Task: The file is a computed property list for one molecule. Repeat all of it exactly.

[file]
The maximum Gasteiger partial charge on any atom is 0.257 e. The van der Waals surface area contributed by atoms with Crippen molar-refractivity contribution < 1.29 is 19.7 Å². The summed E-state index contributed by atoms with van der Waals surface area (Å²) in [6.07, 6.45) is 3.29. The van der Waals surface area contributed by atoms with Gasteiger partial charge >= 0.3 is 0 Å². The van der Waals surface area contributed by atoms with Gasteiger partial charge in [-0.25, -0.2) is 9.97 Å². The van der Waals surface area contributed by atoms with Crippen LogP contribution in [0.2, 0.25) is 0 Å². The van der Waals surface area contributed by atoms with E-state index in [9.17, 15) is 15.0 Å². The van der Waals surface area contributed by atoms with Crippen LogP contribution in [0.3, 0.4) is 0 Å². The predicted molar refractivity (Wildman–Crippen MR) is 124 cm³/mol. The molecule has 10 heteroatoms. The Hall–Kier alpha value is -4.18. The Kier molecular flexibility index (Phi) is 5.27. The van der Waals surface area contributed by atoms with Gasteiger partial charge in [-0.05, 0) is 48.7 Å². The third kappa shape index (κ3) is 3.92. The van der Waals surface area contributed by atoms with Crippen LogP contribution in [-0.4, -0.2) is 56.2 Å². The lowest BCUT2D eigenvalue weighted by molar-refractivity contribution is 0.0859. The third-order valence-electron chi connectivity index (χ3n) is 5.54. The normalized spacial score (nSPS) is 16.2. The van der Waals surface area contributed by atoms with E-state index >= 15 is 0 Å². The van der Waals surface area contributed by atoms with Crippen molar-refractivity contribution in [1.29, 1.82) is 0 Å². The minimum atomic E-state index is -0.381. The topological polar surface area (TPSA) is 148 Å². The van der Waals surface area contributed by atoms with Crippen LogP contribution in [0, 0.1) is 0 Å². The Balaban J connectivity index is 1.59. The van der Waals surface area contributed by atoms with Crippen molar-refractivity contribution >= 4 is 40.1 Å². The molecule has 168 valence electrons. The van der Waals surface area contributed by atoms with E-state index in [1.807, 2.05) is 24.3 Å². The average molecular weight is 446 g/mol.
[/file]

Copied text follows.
The maximum Gasteiger partial charge on any atom is 0.257 e. The van der Waals surface area contributed by atoms with Crippen molar-refractivity contribution < 1.29 is 19.7 Å². The summed E-state index contributed by atoms with van der Waals surface area (Å²) in [6.07, 6.45) is 3.29. The van der Waals surface area contributed by atoms with Gasteiger partial charge >= 0.3 is 0 Å². The van der Waals surface area contributed by atoms with Gasteiger partial charge in [-0.25, -0.2) is 9.97 Å². The van der Waals surface area contributed by atoms with Crippen LogP contribution in [0.2, 0.25) is 0 Å². The van der Waals surface area contributed by atoms with E-state index in [9.17, 15) is 15.0 Å². The van der Waals surface area contributed by atoms with Crippen LogP contribution in [0.3, 0.4) is 0 Å². The predicted molar refractivity (Wildman–Crippen MR) is 124 cm³/mol. The molecule has 10 heteroatoms. The Hall–Kier alpha value is -4.18. The Kier molecular flexibility index (Phi) is 5.27. The van der Waals surface area contributed by atoms with Gasteiger partial charge in [-0.05, 0) is 48.7 Å². The third kappa shape index (κ3) is 3.92. The van der Waals surface area contributed by atoms with Crippen LogP contribution in [-0.4, -0.2) is 56.2 Å². The lowest BCUT2D eigenvalue weighted by molar-refractivity contribution is 0.0859. The third-order valence-electron chi connectivity index (χ3n) is 5.54. The normalized spacial score (nSPS) is 16.2. The van der Waals surface area contributed by atoms with E-state index >= 15 is 0 Å². The van der Waals surface area contributed by atoms with Crippen molar-refractivity contribution in [1.29, 1.82) is 0 Å². The minimum atomic E-state index is -0.381. The topological polar surface area (TPSA) is 148 Å². The van der Waals surface area contributed by atoms with Crippen LogP contribution in [0, 0.1) is 0 Å². The Balaban J connectivity index is 1.59. The van der Waals surface area contributed by atoms with Crippen molar-refractivity contribution >= 4 is 40.1 Å². The molecule has 168 valence electrons. The van der Waals surface area contributed by atoms with E-state index in [1.807, 2.05) is 24.3 Å². The average molecular weight is 446 g/mol.